Respecting a horse starts with the understanding that most of the violent behavior of a horse toward a person is due to fear. Horses are prey animals, so they are wired to be suspicious and to panic. Also, many of the horses we work with are victims of abuse by prior owners. Many times, trainers take a fear response from a horse as the horse’s disrespect of the trainer’s position of authority. If a horse does not see you as a threat, because you are working with it as a partner, there is no reason to bite and kick to try to make you back off. I am no Pollyanna: Horses do kick and bite, and the trainer must always do whatever it takes to be safe. When I apply respect for the horse and the other principles detailed later, I find that the violence toward me by horses is reduced by over 90%. I see myself as the leader of the team, and I want the horse to respect that leadership. Does this happen 100% of the time? No. There will always be testing and opportunities for further understanding on the part of the trainer and the horse.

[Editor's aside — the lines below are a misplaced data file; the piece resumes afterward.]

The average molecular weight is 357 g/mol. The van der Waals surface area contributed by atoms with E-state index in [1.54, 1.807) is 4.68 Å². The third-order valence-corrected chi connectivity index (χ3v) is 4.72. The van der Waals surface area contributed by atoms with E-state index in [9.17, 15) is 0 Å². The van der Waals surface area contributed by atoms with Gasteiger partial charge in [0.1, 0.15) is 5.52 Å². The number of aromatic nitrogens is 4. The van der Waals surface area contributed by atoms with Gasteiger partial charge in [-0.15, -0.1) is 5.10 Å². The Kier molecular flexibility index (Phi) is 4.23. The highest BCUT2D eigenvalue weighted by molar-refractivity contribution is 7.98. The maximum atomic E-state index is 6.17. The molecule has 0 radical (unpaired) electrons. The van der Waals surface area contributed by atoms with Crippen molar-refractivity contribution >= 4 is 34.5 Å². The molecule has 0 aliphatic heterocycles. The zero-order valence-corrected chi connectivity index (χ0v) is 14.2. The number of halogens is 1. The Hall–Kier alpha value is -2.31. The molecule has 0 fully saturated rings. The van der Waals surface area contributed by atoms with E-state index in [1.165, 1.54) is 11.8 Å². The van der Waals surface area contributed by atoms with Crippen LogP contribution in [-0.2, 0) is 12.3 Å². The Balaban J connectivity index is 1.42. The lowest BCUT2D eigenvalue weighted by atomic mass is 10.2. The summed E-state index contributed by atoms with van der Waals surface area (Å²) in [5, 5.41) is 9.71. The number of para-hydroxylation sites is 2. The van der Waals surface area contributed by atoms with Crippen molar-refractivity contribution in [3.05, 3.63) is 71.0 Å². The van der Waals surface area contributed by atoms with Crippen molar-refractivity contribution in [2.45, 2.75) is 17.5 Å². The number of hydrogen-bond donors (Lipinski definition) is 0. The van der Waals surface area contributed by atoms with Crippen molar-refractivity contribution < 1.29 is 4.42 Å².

Respect to Yielding: Practicing respect for the horse, the trainer will experience the horse respecting the trainer and yielding to the lesson.